Criticism: Mark Feeney of The Boston Globe for his command of the visual arts, from film and photography to painting.
Finalists: Ann Hornaday of The Washington Post for movie reviews and essays; Inga Saffron of The Philadelphia Inquirer for architecture critiques.
Editorial Writing: No award. Finalists: Maureen Downey of The Atlanta Journal-Constitution for editorials on harsh sentences for consensual sex by teenagers; Rodger Jones of The Dallas Morning News for editorials calling for mandatory roll call votes on statewide legislation; the (Madison) Wisconsin State Journal staff for a campaign against abuses in the governor's veto power. Editorial Cartooning: Michael Ramirez of Investor's Business Daily for what the judges called his "provocative cartoons."
Finalists: Tom Batiuk of King Features for a sequence in Funky Winkerbean portraying a woman's struggle with breast cancer; and Clay Bennett of The Christian Science Monitor for cartoons "marked by sharp focus and pungent simplicity."
Breaking News Photography: Adrees Latif of Reuters for his photograph of a Japanese videographer, sprawled on the pavement, fatally wounded during a street demonstration in Myanmar.
Finalists: Mahmud Hams of Agence France-Presse for a picture of a missile falling on a target in the Gaza Strip while Palestinians scramble for safety; and the Los Angeles Times staff for photos of wildfires devastating parts of California.
Feature Photography: Preston Gannaway of the Concord (New Hampshire) Monitor for her chronicle of a family coping with a parent's terminal illness.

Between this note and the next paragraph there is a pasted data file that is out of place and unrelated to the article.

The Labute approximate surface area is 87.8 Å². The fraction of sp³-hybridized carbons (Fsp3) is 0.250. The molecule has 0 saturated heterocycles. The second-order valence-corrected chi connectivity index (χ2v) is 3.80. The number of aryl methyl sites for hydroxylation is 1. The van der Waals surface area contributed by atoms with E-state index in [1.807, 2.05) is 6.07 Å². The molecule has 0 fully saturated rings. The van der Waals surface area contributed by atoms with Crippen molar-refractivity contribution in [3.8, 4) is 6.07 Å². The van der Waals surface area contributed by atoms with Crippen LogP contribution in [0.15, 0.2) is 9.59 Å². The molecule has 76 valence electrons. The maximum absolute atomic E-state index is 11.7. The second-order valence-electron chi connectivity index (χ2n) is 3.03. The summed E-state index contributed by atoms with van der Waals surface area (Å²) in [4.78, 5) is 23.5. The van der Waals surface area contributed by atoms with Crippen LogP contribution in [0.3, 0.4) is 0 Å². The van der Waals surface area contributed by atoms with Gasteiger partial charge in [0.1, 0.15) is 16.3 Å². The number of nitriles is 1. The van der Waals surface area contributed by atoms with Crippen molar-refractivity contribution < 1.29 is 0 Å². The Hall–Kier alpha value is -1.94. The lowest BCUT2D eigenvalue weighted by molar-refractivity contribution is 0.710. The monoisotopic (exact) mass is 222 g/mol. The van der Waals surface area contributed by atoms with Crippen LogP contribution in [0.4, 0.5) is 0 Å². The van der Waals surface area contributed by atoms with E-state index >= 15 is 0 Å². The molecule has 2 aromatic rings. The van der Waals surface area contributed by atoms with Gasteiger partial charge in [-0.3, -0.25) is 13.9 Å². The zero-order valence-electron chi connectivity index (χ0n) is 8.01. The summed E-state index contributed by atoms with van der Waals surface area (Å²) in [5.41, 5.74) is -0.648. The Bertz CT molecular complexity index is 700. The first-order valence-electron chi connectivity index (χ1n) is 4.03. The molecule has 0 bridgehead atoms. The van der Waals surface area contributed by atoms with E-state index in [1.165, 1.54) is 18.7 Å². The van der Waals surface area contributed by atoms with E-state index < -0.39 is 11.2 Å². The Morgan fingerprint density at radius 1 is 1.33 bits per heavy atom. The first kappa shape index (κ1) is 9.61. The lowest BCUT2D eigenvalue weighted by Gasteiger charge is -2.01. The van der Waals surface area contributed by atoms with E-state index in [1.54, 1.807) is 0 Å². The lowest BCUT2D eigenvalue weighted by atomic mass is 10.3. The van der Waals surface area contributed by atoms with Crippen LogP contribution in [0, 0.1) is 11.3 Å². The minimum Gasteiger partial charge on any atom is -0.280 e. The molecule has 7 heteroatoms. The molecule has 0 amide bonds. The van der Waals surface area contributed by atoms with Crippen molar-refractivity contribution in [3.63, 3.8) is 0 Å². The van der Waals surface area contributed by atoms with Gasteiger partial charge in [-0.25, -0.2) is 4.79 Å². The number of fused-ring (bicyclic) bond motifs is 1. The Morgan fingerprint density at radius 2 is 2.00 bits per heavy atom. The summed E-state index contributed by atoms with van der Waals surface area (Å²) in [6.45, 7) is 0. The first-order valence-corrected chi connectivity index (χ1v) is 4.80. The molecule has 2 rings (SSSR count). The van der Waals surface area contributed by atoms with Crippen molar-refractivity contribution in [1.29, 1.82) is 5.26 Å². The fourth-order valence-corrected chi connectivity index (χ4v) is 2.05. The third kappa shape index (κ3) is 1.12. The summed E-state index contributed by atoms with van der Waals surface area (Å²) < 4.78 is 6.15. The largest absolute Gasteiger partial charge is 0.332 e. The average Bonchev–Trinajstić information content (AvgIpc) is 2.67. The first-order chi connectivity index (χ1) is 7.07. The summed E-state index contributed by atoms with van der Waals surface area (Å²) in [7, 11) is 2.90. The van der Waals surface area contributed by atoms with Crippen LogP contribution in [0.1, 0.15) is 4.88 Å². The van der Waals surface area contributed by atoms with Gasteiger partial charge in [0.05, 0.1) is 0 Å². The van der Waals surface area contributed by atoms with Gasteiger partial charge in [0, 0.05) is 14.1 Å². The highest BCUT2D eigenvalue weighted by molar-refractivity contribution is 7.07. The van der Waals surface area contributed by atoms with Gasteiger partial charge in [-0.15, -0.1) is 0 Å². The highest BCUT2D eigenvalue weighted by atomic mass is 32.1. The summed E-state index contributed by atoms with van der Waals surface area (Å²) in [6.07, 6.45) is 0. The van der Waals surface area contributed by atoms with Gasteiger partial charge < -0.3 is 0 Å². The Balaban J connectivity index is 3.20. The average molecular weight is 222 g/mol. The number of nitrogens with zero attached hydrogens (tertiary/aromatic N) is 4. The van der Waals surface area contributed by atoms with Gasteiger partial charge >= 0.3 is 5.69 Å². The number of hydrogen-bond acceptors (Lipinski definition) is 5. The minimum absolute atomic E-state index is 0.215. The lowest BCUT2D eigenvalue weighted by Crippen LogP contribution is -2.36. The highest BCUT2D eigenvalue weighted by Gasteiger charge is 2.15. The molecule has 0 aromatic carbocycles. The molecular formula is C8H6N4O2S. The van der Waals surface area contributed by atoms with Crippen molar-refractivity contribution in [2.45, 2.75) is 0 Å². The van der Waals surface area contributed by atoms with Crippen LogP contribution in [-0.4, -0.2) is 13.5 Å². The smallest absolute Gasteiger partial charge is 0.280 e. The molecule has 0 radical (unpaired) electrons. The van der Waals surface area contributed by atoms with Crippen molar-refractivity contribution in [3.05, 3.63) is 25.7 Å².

Finalists: David Guttenfelder of The Associated Press for photos of Vietnamese children affected by toxic Agent Orange decades after the war; Mona Reeder of The Dallas Morning News for pictures of disadvantaged Texans hidden amid the state's prosperity.
Fiction: The Brief Wondrous Life of Oscar Wao by Junot Diaz (Riverhead Books).
Finalists: Tree of Smoke by Denis Johnson (Farrar, Straus and Giroux), and Shakespeare's Kitchen by Lore Segal (The New Press).
Drama: August: Osage County by Tracy Letts.
Finalists: Yellow Face by David Henry Hwang; Dying City by Christopher Shinn.
History: What Hath God Wrought: the Transformation of America, 1815-1848 by Daniel Walker Howe (Oxford University Press).
Finalists: Nixon and Kissinger: Partners in Power by Robert Dallek (HarperCollins); The Coldest Winter: America and the Korean War by the late David Halberstam (Hyperion).
Biography: Eden's Outcasts: The Story of Louisa May Alcott and Her Father by John Matteson (WW Norton). Finalists: The Worlds of Lincoln Kirstein by Martin Duberman (Alfred A. Knopf); The Life of Kingsley Amis by Zachary Leader (Pantheon). Poetry: Time and Materials by Robert Hass (Ecco/HarperCollins) and Failure by Philip Schultz (Harcourt). Finalist: Messenger: New and Selected Poems,1976-2006 by Ellen Bryant Voigt (WW Norton).
General Non-fiction: The Years of Extermination: Nazi Germany and the Jews, 1939-1945, by Saul Friedlander (HarperCollins). The Cigarette Century by Allan Brandt (Basic Books); The Rest Is Noise: Listening to the Twentieth Century by Alex Ross (Farrar, Straus and Giroux).
Music: The Little Match Girl Passion by David Lang, premiered on October 25 at Carnegie Hall, New York. (G. Schirmer, Inc.) Finalists: Meanwhile by Stephen Hartke (ELR Music Publishing Inc.); Concerto for Viola by Robert Sierra (Subito Music Publishing).
Special citation: Bob Dylan, "for his profound impact on popular music and American culture, marked by lyrical compositions of extraordinary poetic power."